The Harbor opened in 1970. The IPC established a schedule of fees for the use of the Harbor, including the general-usage HSC. The HSC was intended to defray part of the expense of administration and maintenance of the Harbor. The IPC immediately began to bill Bethlehem and National, as well as other users of the public port, the HSC for all vessels calling at these facilities. Bethlehem and National strenuously objected to the imposition of the HSC upon the ships using their private docking facilities, arguing that the ships calling at their docks used only the federally owned portion of the Harbor, not the IPC facilities. The IPC, unconvinced by this argument, has been engaged in litigation since July, 1971, to collect the unpaid HSc.

The IPC originally filed this action in Indiana state court in July, 1971. After the case was removed to the United States District Court for the Northern District of Indiana in late 1971, proceedings were held up pending the outcome of a challenge to the HSC initiated by Bethlehem before the Federal Maritime Commission ("the Commission"). After nine years of hearings before, and decisions by, the Administrative Law Judge of the Commission, the Cmmission, and the United States Court of Appeals for the District of Columbia Circuit, the Commission dismissed the proceedings for lack of jurisdiction. The IPC then filed an amended complaint in the Northern District of Indiana in October 1980. Chief Judge Sharp then bifurcated the proceedings into a liability phase and a quantum phase. After receiving motions for summary judgment from both Bethlehem and the IPC on April 1, 1981, the district court granted the IPC's motion and entered judgment for it on all liability issues on April 14, 1981. The district court, on February 24, 1982, entered a final judgment awarding $327,258.82 to the IPC. On appeal, we reversed the grant of summary judgment and remanded the case. Indiana Port Comm'n v. Bethlehem Steel Corp., 702 F.2d 107.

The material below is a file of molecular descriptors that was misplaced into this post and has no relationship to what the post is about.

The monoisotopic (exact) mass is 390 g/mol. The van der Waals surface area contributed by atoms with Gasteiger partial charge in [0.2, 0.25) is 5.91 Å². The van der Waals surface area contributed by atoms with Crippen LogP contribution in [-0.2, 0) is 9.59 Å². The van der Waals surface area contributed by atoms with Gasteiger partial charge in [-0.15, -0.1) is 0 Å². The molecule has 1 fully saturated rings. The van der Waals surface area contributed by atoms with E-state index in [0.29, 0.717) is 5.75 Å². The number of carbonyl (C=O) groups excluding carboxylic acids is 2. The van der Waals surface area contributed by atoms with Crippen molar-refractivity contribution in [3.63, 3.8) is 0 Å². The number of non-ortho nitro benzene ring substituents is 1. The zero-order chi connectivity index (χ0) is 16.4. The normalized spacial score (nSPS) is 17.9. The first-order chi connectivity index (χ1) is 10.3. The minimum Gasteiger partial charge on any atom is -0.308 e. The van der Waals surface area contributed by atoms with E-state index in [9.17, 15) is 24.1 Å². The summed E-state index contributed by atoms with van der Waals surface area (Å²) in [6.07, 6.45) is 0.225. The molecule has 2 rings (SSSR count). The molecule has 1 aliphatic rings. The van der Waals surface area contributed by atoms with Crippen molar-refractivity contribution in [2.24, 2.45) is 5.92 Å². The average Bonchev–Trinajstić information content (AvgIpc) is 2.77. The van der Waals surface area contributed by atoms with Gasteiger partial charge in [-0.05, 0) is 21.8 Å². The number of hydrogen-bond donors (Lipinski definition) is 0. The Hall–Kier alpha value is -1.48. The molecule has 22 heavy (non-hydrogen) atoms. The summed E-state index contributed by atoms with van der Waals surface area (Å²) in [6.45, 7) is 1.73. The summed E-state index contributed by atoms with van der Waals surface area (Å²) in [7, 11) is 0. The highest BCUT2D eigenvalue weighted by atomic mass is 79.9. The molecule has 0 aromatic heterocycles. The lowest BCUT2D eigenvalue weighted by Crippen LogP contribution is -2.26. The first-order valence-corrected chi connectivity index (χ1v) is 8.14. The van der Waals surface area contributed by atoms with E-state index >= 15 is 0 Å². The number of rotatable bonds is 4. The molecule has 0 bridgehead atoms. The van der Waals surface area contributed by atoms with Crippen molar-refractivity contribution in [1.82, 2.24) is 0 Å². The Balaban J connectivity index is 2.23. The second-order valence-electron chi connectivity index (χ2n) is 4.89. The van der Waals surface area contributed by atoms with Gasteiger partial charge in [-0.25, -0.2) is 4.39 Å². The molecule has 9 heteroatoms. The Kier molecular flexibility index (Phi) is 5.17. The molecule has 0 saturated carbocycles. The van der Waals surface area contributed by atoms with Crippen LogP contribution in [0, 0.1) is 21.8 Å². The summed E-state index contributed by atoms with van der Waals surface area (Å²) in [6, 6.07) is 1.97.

In December, 1986, Judge Moody held a bench trial and entered judgment in favor of Bethlehem and the Carriers. Specifically, the district court held, inter alia, that the HSC violates the constitutional prohibition on "duties of tonnage," U.S. Const. art. I, § 10, ch. 3, and the Rivers and Harbors Appropriation Act of 1884, 33 U.S.C. § 5, which prohibits the collection of tolls or charges from vessels passing through navigational waters constructed or acquired by the United States. The IPC challenges these two district court holdings on this appeal.*fn1 We affirm on the basis that the HSC violated 33 U.S.C. § 5 and therefore do not reach the constitutional question.

II.

We avoid deciding constitutional questions if the case may be disposed of on other grounds presented. "Thus, if a case can be decided on either of two grounds, one involving a constitutional question, the other a question of statutory construction or general law, the court will decide only the latter." Ashwander v. Valley Authority, 297 U.S. 288, 347, 80 L. Ed. 688, 56 S. Ct. 466 (Brandeis, J., concurring); Vickers v. Quern, 578 F.2d 685, 688 (7th Cir. 1978); Meredith Corp. v. F.C.C., 258 U.S. App. D.C. 22, 809 F.2d 863, 870 (D.C. Cir. 1987); Thigpen v. Smith, 792 F.2d 1507, 1514 n.12 (11th Cir. 1986). The district court struck down the HSC because it violated both the ...